all right. now to a story we have been following closely, the baby formula shortage that left many families scrambling tonight many say they are still not out of the woods. >> reporter: the nightmare that has been ruling parents' lives for months >> parents are desperately scrambling to find baby formula. >> reporter: isn't over yet we spoke with mom felicia edwin back in may. >> it's just not a good feeling to be on edge at every moment. >> reporter: since then she and her husband toby say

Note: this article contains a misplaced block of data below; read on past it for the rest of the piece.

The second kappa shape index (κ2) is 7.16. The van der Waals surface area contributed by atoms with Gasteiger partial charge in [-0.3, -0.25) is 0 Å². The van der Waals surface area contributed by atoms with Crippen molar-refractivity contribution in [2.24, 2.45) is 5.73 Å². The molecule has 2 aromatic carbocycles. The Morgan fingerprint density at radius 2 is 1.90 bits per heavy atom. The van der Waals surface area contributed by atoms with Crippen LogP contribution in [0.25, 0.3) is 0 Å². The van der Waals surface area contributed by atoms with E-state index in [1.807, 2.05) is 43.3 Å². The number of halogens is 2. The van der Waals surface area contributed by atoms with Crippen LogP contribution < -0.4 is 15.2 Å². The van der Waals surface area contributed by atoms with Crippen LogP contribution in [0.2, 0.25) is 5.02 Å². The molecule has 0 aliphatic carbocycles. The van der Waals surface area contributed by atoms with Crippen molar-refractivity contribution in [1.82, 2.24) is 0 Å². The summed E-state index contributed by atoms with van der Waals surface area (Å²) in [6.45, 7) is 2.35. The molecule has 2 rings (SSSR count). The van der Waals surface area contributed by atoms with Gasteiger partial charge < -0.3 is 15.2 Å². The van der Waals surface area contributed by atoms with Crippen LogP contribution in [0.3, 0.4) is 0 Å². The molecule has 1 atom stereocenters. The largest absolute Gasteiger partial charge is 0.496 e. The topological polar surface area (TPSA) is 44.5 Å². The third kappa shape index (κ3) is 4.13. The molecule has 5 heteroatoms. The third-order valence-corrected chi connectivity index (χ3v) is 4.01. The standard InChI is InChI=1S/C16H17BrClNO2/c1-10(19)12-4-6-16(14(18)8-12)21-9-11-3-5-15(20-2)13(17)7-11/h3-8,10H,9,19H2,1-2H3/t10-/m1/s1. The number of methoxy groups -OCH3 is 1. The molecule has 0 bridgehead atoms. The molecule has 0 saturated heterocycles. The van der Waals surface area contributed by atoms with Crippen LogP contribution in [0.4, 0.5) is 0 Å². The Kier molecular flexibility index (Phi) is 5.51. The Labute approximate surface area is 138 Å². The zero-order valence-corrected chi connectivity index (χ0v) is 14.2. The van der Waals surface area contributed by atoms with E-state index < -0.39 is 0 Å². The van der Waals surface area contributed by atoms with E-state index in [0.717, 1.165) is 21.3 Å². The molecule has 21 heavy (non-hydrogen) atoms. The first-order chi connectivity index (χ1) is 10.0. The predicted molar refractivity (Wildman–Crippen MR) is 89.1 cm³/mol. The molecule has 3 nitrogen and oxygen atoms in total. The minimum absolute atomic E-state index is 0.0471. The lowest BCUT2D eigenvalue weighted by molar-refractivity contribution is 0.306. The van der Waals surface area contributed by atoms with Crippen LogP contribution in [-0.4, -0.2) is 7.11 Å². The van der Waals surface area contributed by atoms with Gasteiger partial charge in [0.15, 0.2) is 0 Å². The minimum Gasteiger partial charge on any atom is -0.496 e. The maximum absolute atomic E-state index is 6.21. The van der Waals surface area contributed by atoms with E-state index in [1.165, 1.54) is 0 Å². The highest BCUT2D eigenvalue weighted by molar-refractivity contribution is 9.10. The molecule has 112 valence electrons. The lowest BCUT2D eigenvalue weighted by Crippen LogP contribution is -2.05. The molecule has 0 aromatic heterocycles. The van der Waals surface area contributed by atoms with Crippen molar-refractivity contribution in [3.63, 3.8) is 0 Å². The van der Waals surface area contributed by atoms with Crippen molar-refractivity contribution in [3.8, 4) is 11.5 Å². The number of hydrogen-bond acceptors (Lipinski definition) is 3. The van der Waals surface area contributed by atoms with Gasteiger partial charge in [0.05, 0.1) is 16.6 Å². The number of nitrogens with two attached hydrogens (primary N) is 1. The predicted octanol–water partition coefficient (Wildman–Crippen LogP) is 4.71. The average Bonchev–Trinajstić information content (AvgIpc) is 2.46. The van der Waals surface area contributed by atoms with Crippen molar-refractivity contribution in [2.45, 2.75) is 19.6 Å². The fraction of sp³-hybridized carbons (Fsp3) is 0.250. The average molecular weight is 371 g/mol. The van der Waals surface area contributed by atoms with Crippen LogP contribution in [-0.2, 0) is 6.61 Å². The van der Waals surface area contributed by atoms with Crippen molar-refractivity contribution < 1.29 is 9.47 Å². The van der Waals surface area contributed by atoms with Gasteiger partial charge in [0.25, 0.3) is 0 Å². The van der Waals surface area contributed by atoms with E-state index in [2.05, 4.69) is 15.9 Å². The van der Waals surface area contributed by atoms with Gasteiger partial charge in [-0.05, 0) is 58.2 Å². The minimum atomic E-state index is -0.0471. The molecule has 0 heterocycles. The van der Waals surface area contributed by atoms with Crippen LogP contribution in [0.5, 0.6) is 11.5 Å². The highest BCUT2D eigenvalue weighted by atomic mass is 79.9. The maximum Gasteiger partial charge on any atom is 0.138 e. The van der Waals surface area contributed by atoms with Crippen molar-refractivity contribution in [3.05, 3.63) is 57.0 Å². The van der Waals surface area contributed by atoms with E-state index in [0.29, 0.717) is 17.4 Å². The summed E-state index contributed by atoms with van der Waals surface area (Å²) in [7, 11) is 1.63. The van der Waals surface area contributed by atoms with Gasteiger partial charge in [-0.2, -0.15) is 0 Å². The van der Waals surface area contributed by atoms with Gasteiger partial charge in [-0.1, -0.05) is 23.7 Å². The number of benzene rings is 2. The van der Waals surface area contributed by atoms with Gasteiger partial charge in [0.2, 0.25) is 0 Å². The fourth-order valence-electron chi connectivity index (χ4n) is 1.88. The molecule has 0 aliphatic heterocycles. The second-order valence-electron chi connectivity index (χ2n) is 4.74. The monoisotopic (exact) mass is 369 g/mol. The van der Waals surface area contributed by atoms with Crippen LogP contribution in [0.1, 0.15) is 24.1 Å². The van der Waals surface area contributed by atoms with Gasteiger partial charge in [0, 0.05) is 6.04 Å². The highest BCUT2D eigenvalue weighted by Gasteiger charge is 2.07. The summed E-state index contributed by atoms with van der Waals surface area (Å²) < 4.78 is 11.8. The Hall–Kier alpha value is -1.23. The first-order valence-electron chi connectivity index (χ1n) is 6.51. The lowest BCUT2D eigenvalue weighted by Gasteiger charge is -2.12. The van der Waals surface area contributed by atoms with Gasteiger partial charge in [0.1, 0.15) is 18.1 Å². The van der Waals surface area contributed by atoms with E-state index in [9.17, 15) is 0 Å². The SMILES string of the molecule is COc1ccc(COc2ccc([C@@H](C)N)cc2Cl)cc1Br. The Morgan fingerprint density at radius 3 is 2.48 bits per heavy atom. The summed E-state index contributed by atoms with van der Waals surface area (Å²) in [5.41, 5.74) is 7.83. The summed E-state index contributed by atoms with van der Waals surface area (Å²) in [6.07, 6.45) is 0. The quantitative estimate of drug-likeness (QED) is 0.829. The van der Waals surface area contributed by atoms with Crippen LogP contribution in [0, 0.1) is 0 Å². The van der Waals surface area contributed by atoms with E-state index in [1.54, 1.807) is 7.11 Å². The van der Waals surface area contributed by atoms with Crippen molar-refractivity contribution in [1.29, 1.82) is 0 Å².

there's been little relief >> it really gets down to, all right. we only have about a day or two worth what is our next move going to be? >> and that in itself is nerve-racking. >> reporter: while the situation improved some our look at store shelves this week found big gaps remain where formula should be the latest nationwide data shows a 27% out of stock rate for powdered formula that is despite the reopening of abbott's critical sturgis manufacturing plant which resumed production earlier this summer but not yet for all products the biden administration has had domestic manufacturers ramp up production and flown in the equivalent of nearly 64 million eight-ounce bottles of formula from abroad. the white house this week announced more flights to come but also acknowledged for many families the problem persists. >> this has not gone away and we do understand that there's a lot more work to do >> back ordered. canceled. >> reporter: in new jersey sarah chamberlain has not been able to order a single can of specialty formula